Windows 10: L2 cache help

  1.    12 Aug 2015 #1

    L2 cache help

    hi i want too set my cache but i am confused it says i have 256kb*2 as my cpu have 2 cores so do i set it as 256kb or 512kb for the whole cpu or it the 256 that it is set too in the registry for the one and two core as in each core runs with 256kb cache each
    or should i set windows too 512 l2 cache
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  2.    12 Aug 2015 #2
      My ComputerSystem Spec

  3.    12 Aug 2015 #3

    sorry but in cpu id it say 256kb*2 which proable means the dual core is using 256 kb each so does that mean i set the cpu cache too 512 kb i am confused with that
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  4.    12 Aug 2015 #4

    tzfrantic said: View Post
    sorry but in cpu id it say 256kb*2 which proable means the dual core is using 256 kb each so does that mean i set the cpu cache too 512 kb i am confused with that
    Not sure but if you check the article out it might give you some idea.
      My ComputerSystem Spec

  5.    12 Aug 2015 #5

    You don't have to do anything (assuming you are using windows 10 not XP).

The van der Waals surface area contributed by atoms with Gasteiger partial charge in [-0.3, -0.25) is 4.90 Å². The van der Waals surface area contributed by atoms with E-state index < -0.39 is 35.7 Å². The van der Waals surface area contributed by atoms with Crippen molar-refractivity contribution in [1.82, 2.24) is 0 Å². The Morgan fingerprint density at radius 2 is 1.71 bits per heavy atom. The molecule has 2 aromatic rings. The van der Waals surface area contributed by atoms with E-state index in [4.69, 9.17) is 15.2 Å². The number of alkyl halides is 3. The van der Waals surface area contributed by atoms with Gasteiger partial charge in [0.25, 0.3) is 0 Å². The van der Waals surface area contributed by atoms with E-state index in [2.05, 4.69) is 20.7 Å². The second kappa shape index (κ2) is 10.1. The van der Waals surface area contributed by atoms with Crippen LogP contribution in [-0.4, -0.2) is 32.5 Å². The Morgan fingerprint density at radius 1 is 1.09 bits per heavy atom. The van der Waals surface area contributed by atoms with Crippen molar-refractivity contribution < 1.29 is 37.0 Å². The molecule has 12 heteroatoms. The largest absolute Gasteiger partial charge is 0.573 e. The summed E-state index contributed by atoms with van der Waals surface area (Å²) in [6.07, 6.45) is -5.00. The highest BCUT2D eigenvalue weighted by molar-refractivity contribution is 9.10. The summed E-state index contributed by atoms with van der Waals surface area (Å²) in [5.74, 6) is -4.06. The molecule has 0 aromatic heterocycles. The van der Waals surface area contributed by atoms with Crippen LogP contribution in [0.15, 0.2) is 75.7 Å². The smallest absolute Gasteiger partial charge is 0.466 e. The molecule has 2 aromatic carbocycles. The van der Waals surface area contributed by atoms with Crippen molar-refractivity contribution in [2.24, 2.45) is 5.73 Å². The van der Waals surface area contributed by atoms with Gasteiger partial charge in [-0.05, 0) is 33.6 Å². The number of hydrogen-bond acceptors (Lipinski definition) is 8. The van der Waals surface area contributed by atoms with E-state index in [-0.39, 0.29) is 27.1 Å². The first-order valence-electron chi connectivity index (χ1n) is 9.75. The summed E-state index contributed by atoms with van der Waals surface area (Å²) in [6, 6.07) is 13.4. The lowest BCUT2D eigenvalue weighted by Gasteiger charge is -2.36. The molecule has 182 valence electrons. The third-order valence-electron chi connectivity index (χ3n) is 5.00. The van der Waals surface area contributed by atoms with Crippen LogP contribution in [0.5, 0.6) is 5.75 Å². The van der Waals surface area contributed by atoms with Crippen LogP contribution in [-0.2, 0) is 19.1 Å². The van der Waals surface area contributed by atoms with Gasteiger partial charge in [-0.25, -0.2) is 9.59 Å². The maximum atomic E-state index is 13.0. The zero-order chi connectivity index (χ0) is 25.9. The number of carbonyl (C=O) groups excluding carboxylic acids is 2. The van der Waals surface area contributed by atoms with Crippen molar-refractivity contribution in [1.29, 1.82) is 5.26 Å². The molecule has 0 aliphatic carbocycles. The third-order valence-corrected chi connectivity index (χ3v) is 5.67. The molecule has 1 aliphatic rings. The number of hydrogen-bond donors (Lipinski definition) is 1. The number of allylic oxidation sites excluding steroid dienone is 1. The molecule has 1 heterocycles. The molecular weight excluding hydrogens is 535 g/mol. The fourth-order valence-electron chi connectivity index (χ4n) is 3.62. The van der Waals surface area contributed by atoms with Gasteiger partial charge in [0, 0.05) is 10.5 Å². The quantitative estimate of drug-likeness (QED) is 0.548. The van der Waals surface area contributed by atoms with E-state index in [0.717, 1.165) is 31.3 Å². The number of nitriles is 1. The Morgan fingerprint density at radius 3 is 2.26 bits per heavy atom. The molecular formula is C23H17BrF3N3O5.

Look at the performance tab on task manager first...

    Click image for larger version. 

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  6.    12 Aug 2015 #6

    This is for the registry entry "SecondLevelDataCache" found in the key :
    HKEY_LOCAL_MACHINE\SYSTEM\CurrentControlSet\Control\Session Manager\Memory Management

    Leave the value at the default of 0. The setting was only useful for some very old CPU's (pre Pentium II) that aren't compatible with Windows 10 anyway. I doubt that modern versions of Windows even look at this entry, it being maintained for the sake of applications that might get upset if it isn't there.

    The size of the cache is always known to the CPU which will use all of it. Windows does not and cannot use the cache itself. Windows does make use of this information for some minor optimizations. With the default registry setting Windows will inquire the cache size from the CPU. This is a quick and easy operation that almost always succeeds, failing only for some old CPUs that won't run Windows 10 anyway. If it does fail it will use the value of 256, which was correct for most old CPUs. Here is where many websites get it wrong. They assume that because the registry entry remains at 0 then Windows must have failed the detection. This is incorrect. Windows sets this value to zero at OS installation time and never changes it at a later time, whether it detects the value or not. It will always remain at zero unless the use or some third party software changes it.

    There is a huge amount of misinformation on the Internet concerning this setting.

    This is what Microsoft says about it:

    Note that the article was written back in 2006 when these old CPUs were still in regular use and compatible with most contemporary operating systems. But even then they were old.
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